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The equivalence principle tells us that in some local neighborhood, every free-falling observer in a general relativistic spacetime will measure the speed of light to be $c$; this literally means at a given tangent space, a light beam's 4-velocity is a null vector. Following the geodesic postulate, it will go on its merry way following a null geodesic.

But as we know, light beams once sufficiently far away in a curved spacetime will appear to travel at coordinate speeds not necessarily $c$. The canonical example is the speeds $\frac{dr}{dt}$ of radial light beams approaching zero as they near the event horizon in the Schwarzschild spacetime from the perspective of an observer at asymptotic infinity (and so when using the standard Schwarzschild coordinates).

But what practical experiment could give a value for $\frac{dr}{dt}$? One can't bounce radar signals off the beam, for example. And even then, how would $r$ values be found for the beam of light at a given $t$?

Ingredients: We have physical meaning for the $t$ coordinate as proper time for the asymptotic observer (call their worldline $\mathcal{I}$). And the $r$ coordinate gives the physical circumference for circle $t = 0, \theta = 0, r = R, \phi \in [0,2\pi)$.

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    $\begingroup$ Is this what you're looking for? en.wikipedia.org/wiki/Shapiro_time_delay $\endgroup$
    – John Doty
    Mar 22, 2023 at 23:02
  • $\begingroup$ Yes and no. The Shapiro time delay is fundamentally demonstrating the curvature of spacetime. It's still in some sense giving global information: about total travel time on a null geodesic. Never do we see at an instant the light "changing speed." So I guess the answer to my question is then that it's not possible, due to this classic issue of only being able to measure the roundtrip/global travel times of light. $\endgroup$ Mar 22, 2023 at 23:08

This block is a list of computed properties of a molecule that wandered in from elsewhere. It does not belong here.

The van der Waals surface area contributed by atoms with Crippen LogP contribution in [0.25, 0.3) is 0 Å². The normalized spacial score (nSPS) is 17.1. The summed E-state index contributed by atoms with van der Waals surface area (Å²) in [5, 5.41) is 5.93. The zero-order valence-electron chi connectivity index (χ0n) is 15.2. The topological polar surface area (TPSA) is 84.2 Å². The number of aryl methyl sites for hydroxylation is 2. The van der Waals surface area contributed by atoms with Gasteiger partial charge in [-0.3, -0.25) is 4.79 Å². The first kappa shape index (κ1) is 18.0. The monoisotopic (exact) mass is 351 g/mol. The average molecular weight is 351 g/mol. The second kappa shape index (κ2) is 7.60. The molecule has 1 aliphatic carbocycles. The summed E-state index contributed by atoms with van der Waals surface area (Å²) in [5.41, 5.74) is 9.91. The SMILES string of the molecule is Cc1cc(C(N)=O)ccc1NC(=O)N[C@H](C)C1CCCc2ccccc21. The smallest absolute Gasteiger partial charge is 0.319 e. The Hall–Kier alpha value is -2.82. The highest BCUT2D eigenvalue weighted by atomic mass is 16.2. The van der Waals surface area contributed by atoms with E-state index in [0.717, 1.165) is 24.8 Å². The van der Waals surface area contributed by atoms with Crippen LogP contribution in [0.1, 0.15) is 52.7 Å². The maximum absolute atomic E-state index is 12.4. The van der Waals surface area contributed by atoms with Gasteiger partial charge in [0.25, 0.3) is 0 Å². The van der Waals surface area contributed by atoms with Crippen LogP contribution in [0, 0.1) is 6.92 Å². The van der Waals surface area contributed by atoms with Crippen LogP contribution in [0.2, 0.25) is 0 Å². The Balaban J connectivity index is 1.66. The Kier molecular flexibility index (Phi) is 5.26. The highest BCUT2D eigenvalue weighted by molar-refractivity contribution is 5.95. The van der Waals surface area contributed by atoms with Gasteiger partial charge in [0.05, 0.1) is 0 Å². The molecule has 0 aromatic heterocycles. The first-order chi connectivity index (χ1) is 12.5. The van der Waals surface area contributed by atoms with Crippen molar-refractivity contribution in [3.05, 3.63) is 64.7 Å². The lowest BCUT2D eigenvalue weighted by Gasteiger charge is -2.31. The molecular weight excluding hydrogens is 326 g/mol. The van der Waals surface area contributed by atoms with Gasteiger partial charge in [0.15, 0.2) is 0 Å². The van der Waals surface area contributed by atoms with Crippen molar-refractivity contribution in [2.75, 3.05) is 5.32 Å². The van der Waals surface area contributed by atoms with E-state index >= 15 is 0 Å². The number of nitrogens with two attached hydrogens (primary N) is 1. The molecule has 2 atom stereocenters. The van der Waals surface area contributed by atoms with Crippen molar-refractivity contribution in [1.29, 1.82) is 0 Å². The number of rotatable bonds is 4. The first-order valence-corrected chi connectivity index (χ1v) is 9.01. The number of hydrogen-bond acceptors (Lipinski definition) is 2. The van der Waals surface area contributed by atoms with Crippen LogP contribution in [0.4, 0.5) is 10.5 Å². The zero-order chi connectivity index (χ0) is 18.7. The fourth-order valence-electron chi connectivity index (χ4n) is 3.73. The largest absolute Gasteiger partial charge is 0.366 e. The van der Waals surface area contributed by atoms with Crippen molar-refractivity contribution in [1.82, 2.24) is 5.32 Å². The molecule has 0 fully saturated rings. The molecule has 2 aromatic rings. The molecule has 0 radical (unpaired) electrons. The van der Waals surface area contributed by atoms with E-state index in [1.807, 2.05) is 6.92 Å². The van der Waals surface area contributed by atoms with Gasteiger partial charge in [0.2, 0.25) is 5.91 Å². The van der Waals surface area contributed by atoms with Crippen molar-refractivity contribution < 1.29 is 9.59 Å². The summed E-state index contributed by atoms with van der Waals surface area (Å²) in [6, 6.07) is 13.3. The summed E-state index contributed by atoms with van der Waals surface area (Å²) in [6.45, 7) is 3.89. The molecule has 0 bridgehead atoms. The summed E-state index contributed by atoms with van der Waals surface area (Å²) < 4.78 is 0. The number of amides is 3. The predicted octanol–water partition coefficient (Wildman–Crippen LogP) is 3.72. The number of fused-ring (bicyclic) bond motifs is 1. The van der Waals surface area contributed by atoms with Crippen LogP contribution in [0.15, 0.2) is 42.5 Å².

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Answer for timelike geodesics: The observer at infinity takes a flashlight that strobes at 1 Hz, points it towards them, and lets it free fall towards the black hole. Using the gravitational redshift, the $r$ coordinate of the flashlight can be deduced at many times $t_n$ where $n \in \mathbb{N}$, thus letting the far-off observer calculate a discrete approximation to $\frac{dr}{dt}$, which in this set-up is a meaningful quantity thanks to redshift.

More generally, "observing" a far-off velocity is generally a treacherous idea, as observations can only be made in a single tangent space. Special circumstances like the redshift are needed to make meaningful observations at a distance.

Regarding the original question: No, as no experiment ever devised has been able to make a one way measurement of the speed of light (cf. popular Veritasium video). One can only measure there-and-back times, which incidentally are more consequences of the curvature of spacetime than anything else (analysis of geodesic motion).

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